The Fed on Thursday said it had approved the capital plans the nation’s 18 largest banks submitted as part of this year’s stress tests. That means it determined the banks could raise their dividends and buy back more shares this year and still have enough capital to survive a hypothetical deep recession in the next year.
Immediately after the Fed’s announcement, the major banks started unveiling their plans.
JPMorgan, the nation’s largest bank by assets, said it plans to buy back $29.4 billion in shares this cycle. It would also increase its dividend 12.5% to 90 cents a share.
Wells Fargo announced plans to buy back $23.1 billion in stock the next year and increase its dividend 13.3% to 51 cents a share. Citigroup said it would buy back $17.1 billion in stock next year and also plans to increase its dividend to 13.3% to 51 cents a share.
UN chief urges G20 to make equitable financial reforms
OSAKA, Japan (AP) — The U.N. chief is urging G-20 leaders to take action on equitable and stable reforms to strengthen the global financial safety net and increase the global economy’s resilience.
U.N. Secretary-General Antonio Guterres (goo-TEHR’-esh) said in a letter to leaders gathered in Osaka, Japan, for the two-day summit beginning Friday that while the world has made progress fixing some big problems it’s not happening fast enough or shared by all countries.
Guterres said that while there are good plans and vision, what’s needed are “accelerated actions, not more deliberations.”
He says that fast and equal economic growth should be constructed so that people who live in “the ‘rust belts’ of the world are not left behind.”
Boeing aims to finish software fix to 737 Max in September
UNDATED (AP) _ Boeing says it expects to finish work on updated flight-control software for the 737 Max in September, a sign that the troubled jet likely won’t be flying until late this year.
The latest delay in fixing the Max came a day after the disclosure that government test pilots found a new technology flaw in the plane during a test on a flight simulator.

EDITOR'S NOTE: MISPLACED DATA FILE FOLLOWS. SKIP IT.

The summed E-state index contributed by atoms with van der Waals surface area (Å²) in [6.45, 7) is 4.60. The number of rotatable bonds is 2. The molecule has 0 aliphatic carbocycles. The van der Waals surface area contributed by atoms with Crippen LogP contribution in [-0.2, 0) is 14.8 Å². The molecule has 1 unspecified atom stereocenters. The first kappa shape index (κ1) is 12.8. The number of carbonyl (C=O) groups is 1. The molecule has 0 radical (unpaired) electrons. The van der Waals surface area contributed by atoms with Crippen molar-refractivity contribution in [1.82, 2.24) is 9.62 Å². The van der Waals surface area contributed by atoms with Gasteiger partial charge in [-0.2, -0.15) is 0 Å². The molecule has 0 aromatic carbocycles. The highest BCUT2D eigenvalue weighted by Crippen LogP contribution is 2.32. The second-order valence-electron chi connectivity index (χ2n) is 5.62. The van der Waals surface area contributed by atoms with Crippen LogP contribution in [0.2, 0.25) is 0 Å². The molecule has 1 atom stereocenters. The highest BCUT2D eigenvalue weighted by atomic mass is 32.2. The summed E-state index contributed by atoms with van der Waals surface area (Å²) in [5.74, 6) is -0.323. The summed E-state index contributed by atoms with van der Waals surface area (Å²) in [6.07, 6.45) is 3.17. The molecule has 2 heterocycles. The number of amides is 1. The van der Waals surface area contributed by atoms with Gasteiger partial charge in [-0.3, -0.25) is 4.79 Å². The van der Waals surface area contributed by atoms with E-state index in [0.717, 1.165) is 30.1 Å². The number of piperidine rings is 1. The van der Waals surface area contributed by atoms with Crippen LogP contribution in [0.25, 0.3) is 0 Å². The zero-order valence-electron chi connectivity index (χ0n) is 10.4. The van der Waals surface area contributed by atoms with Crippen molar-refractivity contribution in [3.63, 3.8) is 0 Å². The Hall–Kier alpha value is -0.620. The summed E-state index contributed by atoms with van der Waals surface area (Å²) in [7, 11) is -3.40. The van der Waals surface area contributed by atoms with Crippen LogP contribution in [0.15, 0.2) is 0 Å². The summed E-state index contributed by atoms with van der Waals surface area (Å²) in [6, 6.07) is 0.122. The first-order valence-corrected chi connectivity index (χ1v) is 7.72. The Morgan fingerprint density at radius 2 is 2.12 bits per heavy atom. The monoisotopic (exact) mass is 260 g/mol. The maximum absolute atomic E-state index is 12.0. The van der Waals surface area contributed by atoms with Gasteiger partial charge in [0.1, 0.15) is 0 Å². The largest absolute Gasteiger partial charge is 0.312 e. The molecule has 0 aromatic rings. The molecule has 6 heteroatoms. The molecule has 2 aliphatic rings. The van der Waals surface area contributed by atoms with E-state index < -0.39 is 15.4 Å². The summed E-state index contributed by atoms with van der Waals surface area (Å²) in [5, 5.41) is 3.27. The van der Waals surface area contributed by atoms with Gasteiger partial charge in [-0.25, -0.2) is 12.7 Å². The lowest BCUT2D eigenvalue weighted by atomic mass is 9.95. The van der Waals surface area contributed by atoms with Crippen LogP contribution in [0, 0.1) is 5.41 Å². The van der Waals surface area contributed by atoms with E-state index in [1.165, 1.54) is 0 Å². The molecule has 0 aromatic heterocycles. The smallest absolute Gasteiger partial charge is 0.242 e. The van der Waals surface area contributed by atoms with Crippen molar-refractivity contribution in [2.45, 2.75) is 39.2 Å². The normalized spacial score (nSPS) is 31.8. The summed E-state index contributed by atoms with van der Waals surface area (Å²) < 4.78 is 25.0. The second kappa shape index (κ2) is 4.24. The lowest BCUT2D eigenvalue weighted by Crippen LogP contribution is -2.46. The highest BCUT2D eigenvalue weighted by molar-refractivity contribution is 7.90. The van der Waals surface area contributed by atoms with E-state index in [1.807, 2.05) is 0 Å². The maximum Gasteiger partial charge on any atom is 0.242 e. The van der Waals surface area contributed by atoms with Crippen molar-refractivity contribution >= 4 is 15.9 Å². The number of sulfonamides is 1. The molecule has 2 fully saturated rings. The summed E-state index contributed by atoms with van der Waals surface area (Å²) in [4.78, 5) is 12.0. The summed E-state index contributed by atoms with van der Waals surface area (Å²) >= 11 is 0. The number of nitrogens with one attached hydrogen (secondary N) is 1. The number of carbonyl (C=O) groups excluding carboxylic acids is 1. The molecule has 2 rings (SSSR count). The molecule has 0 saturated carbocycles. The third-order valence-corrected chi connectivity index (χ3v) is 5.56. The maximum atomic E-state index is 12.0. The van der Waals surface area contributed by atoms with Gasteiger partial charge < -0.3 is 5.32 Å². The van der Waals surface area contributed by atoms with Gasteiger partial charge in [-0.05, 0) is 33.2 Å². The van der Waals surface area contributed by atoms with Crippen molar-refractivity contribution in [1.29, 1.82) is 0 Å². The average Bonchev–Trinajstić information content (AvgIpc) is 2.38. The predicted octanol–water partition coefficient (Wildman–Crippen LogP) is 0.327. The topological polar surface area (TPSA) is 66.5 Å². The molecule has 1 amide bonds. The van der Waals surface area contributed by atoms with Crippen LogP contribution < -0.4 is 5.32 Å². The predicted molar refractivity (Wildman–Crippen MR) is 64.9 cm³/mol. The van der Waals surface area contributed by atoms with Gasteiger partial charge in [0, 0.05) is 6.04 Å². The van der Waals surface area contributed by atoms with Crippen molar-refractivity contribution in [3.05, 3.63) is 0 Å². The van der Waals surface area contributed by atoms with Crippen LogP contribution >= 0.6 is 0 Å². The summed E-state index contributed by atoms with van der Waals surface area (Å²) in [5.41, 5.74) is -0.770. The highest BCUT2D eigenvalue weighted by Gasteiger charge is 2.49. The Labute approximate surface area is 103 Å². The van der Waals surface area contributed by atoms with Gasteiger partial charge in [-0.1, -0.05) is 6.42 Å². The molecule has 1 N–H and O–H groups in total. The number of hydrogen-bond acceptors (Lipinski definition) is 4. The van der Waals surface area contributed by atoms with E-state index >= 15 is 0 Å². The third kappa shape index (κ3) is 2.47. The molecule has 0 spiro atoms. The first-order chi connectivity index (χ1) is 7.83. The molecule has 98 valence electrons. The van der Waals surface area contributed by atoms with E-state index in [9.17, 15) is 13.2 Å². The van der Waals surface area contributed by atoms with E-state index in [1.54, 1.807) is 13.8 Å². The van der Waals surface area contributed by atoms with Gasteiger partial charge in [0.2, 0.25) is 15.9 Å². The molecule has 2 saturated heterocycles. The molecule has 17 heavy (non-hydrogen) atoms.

The plane has been grounded since mid-March after two crashes that killed 346 people. Preliminary accident reports pointed to software that erroneously pointed the planes’ noses down and overpowered pilots’ efforts to regain control.
A Boeing official said Thursday that the company expects to submit the software update to the Federal Aviation Administration for approval “in the September timeframe.”
Once Boeing submits its changes, the FAA is expected to take several weeks to analyze them, and airlines would need additional time to take their grounded Max jets out of storage and prepare them to fly again.
Brazil seeks foreign capital to update transportation
WASHINGTON (AP) — Brazil says it will seek to raise at least $45 billion in investments over the next four years for an ambitious plan to improve transportation in South America’s biggest nation.
Infrastructure minister Tarcísio Gomes de Freitas said Thursday in Washington that he will be outlining details of the proposal in meetings with the Inter-American Development Bank and with U.S. Transportation Secretary Elaine Chao.
The government’s plan calls for auctions of concessions in all areas of transportation, including 44 airports, 24 seaports, 16,000 kilometers (9,900 miles) of highways and 8,700 kilometers (5,400 miles) of train lines.
The push started earlier this year with auctions involving 12 airports, 10 ports and a major rail line, which brought in $3.5 billion, split evenly between grants and investment in the facilities.
APPLE-JONY IVE LEAVING
Jony Ive, the designer behind the iPhone, is leaving Apple
SAN FRANCISCO (AP) — The man behind the iconic designs of the iPhone, iMac and iPad is leaving Apple.
The company said Thursday that Chief Design Officer Jony Ive is leaving after more than two decades at Apple to start his own design firm.
But he’s not completely severing ties. Apple said it will be one of Ive’s clients at his new firm.
The Cupertino, California, company did not give an exact date for his departure.
Ive has been a fixture on Apple’s design team since the early 1990s and is known for shaping Apple’s signature rounded, stylish designs.
He won’t be immediately replaced. Two of his deputies will report directly to the company’s chief operating officer, Jeff Williams.